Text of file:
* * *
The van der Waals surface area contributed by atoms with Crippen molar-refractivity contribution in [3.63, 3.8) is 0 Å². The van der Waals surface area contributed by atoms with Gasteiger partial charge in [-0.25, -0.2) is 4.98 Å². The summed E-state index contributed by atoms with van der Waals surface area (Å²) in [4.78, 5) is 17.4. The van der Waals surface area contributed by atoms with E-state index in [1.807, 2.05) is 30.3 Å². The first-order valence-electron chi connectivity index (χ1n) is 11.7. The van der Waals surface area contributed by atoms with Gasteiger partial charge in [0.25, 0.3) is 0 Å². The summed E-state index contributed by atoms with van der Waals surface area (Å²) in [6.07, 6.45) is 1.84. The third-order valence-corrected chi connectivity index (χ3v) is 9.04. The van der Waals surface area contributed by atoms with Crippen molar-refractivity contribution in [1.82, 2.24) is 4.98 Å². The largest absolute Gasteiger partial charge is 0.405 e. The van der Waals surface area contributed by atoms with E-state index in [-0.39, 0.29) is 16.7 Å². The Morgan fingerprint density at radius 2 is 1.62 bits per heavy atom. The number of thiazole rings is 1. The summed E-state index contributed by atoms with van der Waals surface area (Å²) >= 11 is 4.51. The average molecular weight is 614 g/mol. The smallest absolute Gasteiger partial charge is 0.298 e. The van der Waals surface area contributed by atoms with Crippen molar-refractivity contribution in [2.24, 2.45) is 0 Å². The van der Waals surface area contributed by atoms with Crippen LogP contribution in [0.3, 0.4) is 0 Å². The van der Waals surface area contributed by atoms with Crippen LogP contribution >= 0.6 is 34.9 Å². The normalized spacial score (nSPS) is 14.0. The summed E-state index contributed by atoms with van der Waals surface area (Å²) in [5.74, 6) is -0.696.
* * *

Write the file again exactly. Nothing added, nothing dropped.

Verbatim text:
The van der Waals surface area contributed by atoms with Crippen molar-refractivity contribution in [3.63, 3.8) is 0 Å². The van der Waals surface area contributed by atoms with Gasteiger partial charge in [-0.25, -0.2) is 4.98 Å². The summed E-state index contributed by atoms with van der Waals surface area (Å²) in [4.78, 5) is 17.4. The van der Waals surface area contributed by atoms with E-state index in [1.807, 2.05) is 30.3 Å². The first-order valence-electron chi connectivity index (χ1n) is 11.7. The van der Waals surface area contributed by atoms with Gasteiger partial charge in [0.25, 0.3) is 0 Å². The summed E-state index contributed by atoms with van der Waals surface area (Å²) in [6.07, 6.45) is 1.84. The third-order valence-corrected chi connectivity index (χ3v) is 9.04. The van der Waals surface area contributed by atoms with Crippen molar-refractivity contribution in [1.82, 2.24) is 4.98 Å². The largest absolute Gasteiger partial charge is 0.405 e. The van der Waals surface area contributed by atoms with E-state index in [-0.39, 0.29) is 16.7 Å². The Morgan fingerprint density at radius 2 is 1.62 bits per heavy atom. The number of thiazole rings is 1. The summed E-state index contributed by atoms with van der Waals surface area (Å²) >= 11 is 4.51. The average molecular weight is 614 g/mol. The smallest absolute Gasteiger partial charge is 0.298 e. The van der Waals surface area contributed by atoms with Crippen molar-refractivity contribution in [2.24, 2.45) is 0 Å². The van der Waals surface area contributed by atoms with Crippen LogP contribution in [0.3, 0.4) is 0 Å². The van der Waals surface area contributed by atoms with Crippen LogP contribution >= 0.6 is 34.9 Å². The normalized spacial score (nSPS) is 14.0. The summed E-state index contributed by atoms with van der Waals surface area (Å²) in [5.74, 6) is -0.696.